`id` INT NOT NULL AUTO_INCREMENT,

`hostname_prefix` VARCHAR(13) NOT NULL,

PRIMARY KEY (`id`)

)

…with the data as shown above.  Then the value of the hostname is the value of hostname_prefix + id.

Now you may say but the id must be at least 2 digits and so you need a leading zero.  This is quite simple to fix – with an if statement

If(id < 10){

idstr = “0” + id;

} else {

idstr = id;

}

Then

hostname = hostname_prefix + idstr;

The code needs to be built into a Workflow Automation task that determines the hostname to use.  One approach we have used is to create an Apache/MySQL VM that hosts the above database and using PHP we query it and output the data in JSON format.  This then can be accessed using a standard http request in the form of a REST API call.

The process of making REST API calls sits at the heart of Workflow Automation projects, and enables us to store the choices that will be used in the build process.  This allows programmatically making choices based on the answers provided by the end user.  As an example – John Smith works in the Finance department and has been tasked with testing out a new version of a new accounting program that the company want to try.  The IT provisioning process has now been automated and his new Intranet page shows him a simple form.

The page is LDAP enabled and so hidden in the form is the value of John’s login ID (johns) – he is also in the Finance OU within Active directory and in our database we have a table that stores the costcode for the members of the Finance OU – so we retrieve John’s ID and OU membership and then use that to look up the costcode (this we will assign the VM to that costcode so that we can charge the finance department for their CPU, RAM and Disk space).

John selected a “medium” VM and so we have defined that to have 8GB RAM, 2x CPU and the Finance department only use Windows VMs – so that’s what John will get.  If Pete from the DEV team logged in – he would also get the choice of OS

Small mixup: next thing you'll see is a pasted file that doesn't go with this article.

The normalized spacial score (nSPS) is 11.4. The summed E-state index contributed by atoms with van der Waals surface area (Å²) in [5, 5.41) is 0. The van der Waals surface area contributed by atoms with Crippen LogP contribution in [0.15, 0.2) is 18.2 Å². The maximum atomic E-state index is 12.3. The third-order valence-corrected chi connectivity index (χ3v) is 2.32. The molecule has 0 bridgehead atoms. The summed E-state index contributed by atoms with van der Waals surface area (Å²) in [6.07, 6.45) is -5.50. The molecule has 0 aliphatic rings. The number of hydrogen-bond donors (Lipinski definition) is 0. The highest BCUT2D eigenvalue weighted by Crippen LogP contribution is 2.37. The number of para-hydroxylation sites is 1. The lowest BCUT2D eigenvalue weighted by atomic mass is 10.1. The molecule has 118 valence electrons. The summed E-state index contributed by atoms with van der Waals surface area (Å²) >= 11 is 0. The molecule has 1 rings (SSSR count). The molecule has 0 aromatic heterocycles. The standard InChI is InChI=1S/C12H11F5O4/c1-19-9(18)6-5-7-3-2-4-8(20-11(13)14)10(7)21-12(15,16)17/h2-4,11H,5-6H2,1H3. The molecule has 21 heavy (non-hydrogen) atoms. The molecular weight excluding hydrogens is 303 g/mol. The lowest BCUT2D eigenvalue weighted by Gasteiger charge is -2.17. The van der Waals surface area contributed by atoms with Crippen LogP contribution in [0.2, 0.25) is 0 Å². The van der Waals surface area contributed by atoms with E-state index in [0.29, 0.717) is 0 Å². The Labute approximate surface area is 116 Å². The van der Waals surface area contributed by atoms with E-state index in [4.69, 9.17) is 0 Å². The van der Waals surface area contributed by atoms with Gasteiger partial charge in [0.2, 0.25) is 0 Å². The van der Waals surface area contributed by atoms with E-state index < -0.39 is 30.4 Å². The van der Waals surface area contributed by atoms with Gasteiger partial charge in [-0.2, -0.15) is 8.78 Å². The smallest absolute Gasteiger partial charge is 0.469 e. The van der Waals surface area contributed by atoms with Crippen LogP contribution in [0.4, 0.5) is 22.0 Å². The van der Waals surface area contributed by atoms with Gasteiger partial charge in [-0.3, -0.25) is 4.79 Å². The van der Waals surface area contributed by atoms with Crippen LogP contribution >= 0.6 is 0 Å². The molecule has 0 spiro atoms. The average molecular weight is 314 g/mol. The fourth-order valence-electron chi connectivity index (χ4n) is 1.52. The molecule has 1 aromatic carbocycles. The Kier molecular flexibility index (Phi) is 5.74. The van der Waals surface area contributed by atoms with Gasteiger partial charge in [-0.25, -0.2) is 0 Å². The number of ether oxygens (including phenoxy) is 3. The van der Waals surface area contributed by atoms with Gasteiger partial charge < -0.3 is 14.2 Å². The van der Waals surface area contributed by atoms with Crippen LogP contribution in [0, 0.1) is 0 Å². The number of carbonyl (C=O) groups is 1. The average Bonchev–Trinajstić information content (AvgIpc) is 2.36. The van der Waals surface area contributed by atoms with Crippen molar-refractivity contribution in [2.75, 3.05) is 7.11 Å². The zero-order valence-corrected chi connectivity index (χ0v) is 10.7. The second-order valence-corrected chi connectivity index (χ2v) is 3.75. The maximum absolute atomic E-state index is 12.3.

As John is in Finance they use a network with a portgroup called finance_net and the choice of which network each department uses is also stored in our MySQL database and the query is made to determine the network to use based on the user’s OU.

Finance VMs are also hosted on a specific set of clustered servers and a set datastore.  The values of these are also stored in the database and retrieved within the workflow.  If they need to grow then the database can be updated or added to and the decision on which to use can be made programmatically.  This may involve a process to first query what is currently there and determine whether it has enough, and if not what to do about it.

As these automation workflows develop they can make decisions and self build infrastructure without the need for intervention. E.g.  If a datastore reaches 80% then go create another and use that new one.

As the data is stored in a database, this can also have a front end written to manage it.  This removes the need for programmers to manage the infrastructure and can all be done via a web page.

We have then developed this Workflow Automation into a tool called Simpla – which enables simple form creation to feed a workflow.  Check out this great tool at http://www.metsi.co.uk/apps/simpla

Get in touch if you want to discuss anything in this article or any other aspect of Automation